When he left Schwab in 1973, Margolin plunged into defense law. In the next 25 years, he handled 80 appeals, defended 30 accused killers and argued cases before the Oregon and U.S. Supreme courts.

Simultaneously, he began crime writing, specializing in legal thrillers. His 'The Last Innocent Man' was published in 1981. It became an HBO movie, starring Ed Harris, but it was Margolin's last book for 12 years as his legal career took off.

He hit the big time legally when he argued Lakeside v. Oregon before the U.S. Supreme Court in 1978. The case of convicted felon Ensio Ruben Lakeside Ñ who wandered away from a halfway house Ñ concerned instructions the judge gave the jury about the defendant's not testifying.

Margolin said that he had advised the man not to testify, and he argued that bringing the subject up undermined Lakeside's right to fair counsel. The Supreme Court ruled against Margolin 6-2, but just being there put him on the map.

'After that I started getting some big murder cases, and they were much more interesting (than the books),' Margolin says.

He handled the first big federal drug conspiracy case, and he was the first Oregon attorney to use the battered woman syndrome as defense for a wife accused of killing her husband in 1979.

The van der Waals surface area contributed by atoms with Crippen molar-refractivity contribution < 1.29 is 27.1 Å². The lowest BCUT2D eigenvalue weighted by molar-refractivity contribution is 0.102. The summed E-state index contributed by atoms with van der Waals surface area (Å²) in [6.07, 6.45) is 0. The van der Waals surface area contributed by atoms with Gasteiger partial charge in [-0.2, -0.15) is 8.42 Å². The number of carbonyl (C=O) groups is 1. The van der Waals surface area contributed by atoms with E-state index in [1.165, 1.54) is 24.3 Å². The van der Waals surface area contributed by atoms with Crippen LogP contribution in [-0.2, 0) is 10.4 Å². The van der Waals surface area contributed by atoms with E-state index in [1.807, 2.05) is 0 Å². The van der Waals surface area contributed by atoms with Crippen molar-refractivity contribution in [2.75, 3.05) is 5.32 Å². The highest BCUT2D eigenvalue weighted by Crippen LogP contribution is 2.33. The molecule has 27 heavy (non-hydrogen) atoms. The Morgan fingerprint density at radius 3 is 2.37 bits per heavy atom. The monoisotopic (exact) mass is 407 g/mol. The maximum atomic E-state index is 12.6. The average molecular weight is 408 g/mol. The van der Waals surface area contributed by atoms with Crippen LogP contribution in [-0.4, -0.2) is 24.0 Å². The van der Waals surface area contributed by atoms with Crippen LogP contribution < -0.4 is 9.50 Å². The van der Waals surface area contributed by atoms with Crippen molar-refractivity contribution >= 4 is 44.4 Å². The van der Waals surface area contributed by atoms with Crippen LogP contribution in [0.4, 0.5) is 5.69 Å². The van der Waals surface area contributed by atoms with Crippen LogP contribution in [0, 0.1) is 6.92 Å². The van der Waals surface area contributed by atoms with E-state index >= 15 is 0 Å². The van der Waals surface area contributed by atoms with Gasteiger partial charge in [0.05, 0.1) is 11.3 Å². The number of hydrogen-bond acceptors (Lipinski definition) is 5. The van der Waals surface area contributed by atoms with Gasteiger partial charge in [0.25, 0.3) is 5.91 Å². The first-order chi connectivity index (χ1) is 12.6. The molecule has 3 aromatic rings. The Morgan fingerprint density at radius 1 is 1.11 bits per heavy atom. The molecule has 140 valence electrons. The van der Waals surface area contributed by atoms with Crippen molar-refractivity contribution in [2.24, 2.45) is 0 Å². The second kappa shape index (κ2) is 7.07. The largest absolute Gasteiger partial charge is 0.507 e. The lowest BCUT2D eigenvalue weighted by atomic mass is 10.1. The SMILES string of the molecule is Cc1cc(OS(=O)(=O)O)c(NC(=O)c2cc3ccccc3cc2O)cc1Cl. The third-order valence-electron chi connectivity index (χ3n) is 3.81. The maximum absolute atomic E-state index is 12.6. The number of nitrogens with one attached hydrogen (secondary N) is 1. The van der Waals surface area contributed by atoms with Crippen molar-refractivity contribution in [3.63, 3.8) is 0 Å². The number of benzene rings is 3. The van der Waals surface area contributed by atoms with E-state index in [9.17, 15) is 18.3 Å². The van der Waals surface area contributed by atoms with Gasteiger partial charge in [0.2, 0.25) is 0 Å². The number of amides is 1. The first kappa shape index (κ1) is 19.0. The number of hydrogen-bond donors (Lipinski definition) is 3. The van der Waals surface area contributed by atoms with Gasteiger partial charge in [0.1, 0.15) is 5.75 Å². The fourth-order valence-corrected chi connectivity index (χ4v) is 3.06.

'Betty Jean Norris (of the battered woman case) was found guilty of manslaughter, but the jury wrote a letter asking for leniency, and she got probation and the six months' jail time she'd already served,' he says.

In the federal drug case U.S. v. Irving Brown, Margolin appeared for one of 20 defendants. All but one were convicted, including Margolin's client, but they pleaded to lesser counts after the judgments were reversed on appeal.

So legal issues took precedence over literary ones.

'The law career was what I wanted; the writing was a goof that wasn't lucrative,' he says. 'I'm thankful I didn't hit the big time when I was young. You can't just take a month off a murder case for a book tour.'